• In what ways can you help students to think more critically?
  • In buzz groups discuss methodologies that you might find successful

Thinking Critically?

  • good use of questioning
  • challenging assumptions and prejudices
  • encouraging more flexible and divergent thinking
  • exposing students to different perspectives
  • engaging in real world problem solving

Cooperative learning – the key to unlocking key skills

  • ‘Students may work in groups but they very seldom work as groups.’
  • Ken Richardson

Diamond ranking

  • Diamond ranking is a thinking tool that gets students to prioritise and make judgments. Then it helps them to analyse and evaluate the criteria that they have used for making their judgments.
  • It’s important that there is no single right answer but a range of possible responses.

In groups of 3 work together to rank the cards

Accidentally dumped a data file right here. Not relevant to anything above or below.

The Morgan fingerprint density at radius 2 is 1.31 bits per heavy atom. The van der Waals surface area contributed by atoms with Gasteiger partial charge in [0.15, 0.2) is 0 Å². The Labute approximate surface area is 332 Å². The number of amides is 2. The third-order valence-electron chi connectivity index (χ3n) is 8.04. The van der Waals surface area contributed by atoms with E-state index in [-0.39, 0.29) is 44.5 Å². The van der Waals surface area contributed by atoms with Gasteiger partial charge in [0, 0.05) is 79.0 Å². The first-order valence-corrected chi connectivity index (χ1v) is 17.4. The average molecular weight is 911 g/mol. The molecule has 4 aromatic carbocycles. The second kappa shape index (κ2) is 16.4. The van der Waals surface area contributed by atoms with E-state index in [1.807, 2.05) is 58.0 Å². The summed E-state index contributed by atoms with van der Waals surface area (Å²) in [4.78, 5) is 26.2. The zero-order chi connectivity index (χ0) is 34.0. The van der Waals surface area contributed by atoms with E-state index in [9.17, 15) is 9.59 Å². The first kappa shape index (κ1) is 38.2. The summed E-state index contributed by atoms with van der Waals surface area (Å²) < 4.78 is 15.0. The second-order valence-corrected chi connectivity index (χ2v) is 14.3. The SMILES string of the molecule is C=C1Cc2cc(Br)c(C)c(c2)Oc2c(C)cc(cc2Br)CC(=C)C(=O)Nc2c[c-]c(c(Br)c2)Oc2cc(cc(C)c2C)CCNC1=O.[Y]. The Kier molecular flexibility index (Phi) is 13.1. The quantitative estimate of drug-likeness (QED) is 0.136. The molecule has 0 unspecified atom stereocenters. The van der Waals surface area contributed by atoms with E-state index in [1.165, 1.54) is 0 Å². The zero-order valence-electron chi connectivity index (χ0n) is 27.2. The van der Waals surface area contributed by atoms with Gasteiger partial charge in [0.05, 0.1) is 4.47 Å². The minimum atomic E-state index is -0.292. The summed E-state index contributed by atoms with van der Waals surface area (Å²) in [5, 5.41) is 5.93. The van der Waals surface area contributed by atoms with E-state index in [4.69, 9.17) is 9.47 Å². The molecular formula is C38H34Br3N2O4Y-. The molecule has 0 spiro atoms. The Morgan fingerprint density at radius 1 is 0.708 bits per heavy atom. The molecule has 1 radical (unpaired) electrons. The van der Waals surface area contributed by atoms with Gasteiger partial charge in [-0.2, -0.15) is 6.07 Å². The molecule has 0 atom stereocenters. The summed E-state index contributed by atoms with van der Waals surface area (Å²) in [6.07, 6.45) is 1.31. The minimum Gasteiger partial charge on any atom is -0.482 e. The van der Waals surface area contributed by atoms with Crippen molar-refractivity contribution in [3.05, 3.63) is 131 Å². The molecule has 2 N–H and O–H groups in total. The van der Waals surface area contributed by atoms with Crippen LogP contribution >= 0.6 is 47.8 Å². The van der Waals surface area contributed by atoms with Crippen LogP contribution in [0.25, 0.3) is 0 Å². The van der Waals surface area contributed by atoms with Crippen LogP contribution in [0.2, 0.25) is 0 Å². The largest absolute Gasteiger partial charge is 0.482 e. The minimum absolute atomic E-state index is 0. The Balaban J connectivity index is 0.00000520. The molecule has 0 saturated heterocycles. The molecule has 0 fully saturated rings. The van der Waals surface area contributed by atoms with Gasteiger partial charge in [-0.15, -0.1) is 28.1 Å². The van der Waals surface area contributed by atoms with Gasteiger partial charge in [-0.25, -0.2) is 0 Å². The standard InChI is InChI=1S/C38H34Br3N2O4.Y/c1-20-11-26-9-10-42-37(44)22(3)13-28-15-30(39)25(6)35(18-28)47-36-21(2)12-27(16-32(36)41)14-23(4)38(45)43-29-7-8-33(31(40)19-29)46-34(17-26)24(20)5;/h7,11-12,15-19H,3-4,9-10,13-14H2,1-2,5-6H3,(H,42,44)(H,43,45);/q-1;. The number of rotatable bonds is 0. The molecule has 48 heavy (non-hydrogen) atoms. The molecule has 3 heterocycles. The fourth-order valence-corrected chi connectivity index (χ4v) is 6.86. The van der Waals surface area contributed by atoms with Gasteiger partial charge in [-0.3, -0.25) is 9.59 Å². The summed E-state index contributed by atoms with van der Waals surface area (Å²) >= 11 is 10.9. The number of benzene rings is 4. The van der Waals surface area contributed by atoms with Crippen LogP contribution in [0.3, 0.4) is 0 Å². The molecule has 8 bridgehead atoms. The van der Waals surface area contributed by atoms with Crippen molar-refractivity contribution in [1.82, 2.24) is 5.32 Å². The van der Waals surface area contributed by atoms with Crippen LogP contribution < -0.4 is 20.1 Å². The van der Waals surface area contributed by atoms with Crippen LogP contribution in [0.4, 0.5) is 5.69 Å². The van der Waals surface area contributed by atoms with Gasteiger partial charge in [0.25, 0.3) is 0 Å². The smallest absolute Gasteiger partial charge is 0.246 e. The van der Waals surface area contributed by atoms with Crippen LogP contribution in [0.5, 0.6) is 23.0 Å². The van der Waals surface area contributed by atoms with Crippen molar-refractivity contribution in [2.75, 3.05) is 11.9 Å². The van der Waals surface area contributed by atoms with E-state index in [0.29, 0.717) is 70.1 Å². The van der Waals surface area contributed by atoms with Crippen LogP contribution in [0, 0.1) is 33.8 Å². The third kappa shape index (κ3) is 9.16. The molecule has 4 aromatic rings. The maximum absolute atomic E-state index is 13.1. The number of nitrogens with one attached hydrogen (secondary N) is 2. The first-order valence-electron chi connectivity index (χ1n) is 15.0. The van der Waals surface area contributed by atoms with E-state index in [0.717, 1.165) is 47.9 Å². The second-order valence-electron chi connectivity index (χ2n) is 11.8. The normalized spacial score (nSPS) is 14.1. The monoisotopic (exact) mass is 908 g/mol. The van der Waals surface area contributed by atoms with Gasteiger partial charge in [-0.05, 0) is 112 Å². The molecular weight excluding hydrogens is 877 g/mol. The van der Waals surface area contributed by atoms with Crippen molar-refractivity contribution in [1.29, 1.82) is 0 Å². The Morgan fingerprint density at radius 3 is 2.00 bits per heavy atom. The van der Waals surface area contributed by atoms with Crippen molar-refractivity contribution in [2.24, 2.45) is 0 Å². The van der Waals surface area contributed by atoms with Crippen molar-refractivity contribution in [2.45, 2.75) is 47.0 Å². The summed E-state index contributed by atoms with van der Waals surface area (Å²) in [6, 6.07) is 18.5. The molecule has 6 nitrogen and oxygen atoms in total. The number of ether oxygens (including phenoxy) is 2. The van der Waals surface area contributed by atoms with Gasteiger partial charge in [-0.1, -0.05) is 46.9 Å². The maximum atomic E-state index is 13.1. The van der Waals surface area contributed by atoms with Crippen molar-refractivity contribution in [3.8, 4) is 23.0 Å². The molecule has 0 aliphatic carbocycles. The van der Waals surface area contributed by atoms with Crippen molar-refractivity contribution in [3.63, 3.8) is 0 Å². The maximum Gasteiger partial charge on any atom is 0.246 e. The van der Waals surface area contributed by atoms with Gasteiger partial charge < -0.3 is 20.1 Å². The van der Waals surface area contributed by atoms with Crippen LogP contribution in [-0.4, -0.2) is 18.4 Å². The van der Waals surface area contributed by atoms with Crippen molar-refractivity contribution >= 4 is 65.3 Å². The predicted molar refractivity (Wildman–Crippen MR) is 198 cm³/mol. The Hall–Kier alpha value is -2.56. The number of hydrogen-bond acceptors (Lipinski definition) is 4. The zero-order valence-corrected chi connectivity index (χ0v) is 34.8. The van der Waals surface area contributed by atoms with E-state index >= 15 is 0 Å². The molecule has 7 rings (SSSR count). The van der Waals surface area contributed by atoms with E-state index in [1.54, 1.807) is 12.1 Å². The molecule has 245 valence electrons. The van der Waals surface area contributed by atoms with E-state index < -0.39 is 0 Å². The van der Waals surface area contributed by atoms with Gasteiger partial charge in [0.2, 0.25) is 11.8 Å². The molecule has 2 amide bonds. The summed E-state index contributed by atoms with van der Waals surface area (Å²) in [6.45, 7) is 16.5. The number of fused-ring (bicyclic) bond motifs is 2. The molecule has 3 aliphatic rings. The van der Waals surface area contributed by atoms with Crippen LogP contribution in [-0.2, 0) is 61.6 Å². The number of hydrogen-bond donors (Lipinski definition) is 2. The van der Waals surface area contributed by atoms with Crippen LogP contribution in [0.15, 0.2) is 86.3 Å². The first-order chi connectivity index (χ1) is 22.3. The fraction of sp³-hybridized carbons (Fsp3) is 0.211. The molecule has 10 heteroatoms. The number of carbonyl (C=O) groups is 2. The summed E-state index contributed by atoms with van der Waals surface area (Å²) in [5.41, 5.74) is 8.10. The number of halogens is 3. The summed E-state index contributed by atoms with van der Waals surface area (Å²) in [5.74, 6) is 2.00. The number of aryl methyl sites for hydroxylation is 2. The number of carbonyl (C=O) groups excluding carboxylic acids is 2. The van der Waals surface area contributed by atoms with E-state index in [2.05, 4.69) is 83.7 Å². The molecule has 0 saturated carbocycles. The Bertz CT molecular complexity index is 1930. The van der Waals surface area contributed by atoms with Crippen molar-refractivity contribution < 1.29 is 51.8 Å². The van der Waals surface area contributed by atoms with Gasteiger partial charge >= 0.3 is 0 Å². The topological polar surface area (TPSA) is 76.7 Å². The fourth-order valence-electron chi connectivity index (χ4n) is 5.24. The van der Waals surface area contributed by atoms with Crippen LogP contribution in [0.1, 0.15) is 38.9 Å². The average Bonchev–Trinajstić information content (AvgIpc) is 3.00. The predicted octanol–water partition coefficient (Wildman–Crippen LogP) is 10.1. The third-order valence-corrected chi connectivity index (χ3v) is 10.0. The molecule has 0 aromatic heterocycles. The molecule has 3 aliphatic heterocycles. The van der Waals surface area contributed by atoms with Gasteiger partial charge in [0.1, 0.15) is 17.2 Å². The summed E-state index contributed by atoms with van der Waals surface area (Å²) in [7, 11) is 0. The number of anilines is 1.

• Appoint a
  • facilitator/checker - ensure everyone’s voice is heard
  • timekeeper – ensure group keeps to time
  • Reader – reads out the statements

Discussing and questioning


  • What’s in a question, you ask? Everything. It is a way of evoking and stimulating response or stultifying inquiry.
  • It is, in essence, the very core of teaching’
  • John Dewey, 1933

Common Pitfalls

  • Asking questions without being clear why you are asking the question
  • Asking too many questions
  • Asking mostly closed or LOT questions that need only a short answer
  • Asking difficult questions without building up to them